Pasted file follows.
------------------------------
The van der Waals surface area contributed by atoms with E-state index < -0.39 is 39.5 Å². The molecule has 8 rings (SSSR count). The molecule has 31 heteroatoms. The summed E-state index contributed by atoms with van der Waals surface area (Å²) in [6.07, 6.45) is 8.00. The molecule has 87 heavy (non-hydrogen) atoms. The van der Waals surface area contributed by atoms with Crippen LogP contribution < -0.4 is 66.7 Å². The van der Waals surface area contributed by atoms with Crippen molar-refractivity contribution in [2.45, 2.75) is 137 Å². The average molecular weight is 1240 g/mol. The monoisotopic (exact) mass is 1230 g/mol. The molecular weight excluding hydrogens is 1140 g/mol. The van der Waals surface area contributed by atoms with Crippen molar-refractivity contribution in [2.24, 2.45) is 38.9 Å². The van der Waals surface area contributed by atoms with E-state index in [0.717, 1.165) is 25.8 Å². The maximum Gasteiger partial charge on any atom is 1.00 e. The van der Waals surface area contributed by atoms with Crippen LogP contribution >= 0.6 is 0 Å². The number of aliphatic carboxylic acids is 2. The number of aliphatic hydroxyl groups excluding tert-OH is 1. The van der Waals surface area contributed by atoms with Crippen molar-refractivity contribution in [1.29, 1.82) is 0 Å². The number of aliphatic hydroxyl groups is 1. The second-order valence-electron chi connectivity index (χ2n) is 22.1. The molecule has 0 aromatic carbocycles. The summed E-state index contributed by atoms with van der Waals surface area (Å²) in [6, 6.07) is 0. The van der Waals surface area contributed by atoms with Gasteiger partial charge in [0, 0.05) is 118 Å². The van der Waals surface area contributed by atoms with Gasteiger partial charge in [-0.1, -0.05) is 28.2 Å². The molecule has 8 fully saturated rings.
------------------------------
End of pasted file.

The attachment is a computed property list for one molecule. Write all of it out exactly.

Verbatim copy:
The van der Waals surface area contributed by atoms with E-state index < -0.39 is 39.5 Å². The molecule has 8 rings (SSSR count). The molecule has 31 heteroatoms. The summed E-state index contributed by atoms with van der Waals surface area (Å²) in [6.07, 6.45) is 8.00. The molecule has 87 heavy (non-hydrogen) atoms. The van der Waals surface area contributed by atoms with Crippen LogP contribution < -0.4 is 66.7 Å². The van der Waals surface area contributed by atoms with Crippen molar-refractivity contribution in [2.45, 2.75) is 137 Å². The average molecular weight is 1240 g/mol. The monoisotopic (exact) mass is 1230 g/mol. The molecular weight excluding hydrogens is 1140 g/mol. The van der Waals surface area contributed by atoms with Crippen molar-refractivity contribution in [2.24, 2.45) is 38.9 Å². The van der Waals surface area contributed by atoms with E-state index in [0.717, 1.165) is 25.8 Å². The maximum Gasteiger partial charge on any atom is 1.00 e. The van der Waals surface area contributed by atoms with Crippen LogP contribution >= 0.6 is 0 Å². The number of aliphatic carboxylic acids is 2. The number of aliphatic hydroxyl groups excluding tert-OH is 1. The van der Waals surface area contributed by atoms with Crippen molar-refractivity contribution in [1.29, 1.82) is 0 Å². The number of aliphatic hydroxyl groups is 1. The second-order valence-electron chi connectivity index (χ2n) is 22.1. The molecule has 0 aromatic carbocycles. The summed E-state index contributed by atoms with van der Waals surface area (Å²) in [6, 6.07) is 0. The van der Waals surface area contributed by atoms with Gasteiger partial charge in [0, 0.05) is 118 Å². The van der Waals surface area contributed by atoms with Gasteiger partial charge in [-0.1, -0.05) is 28.2 Å². The molecule has 8 fully saturated rings.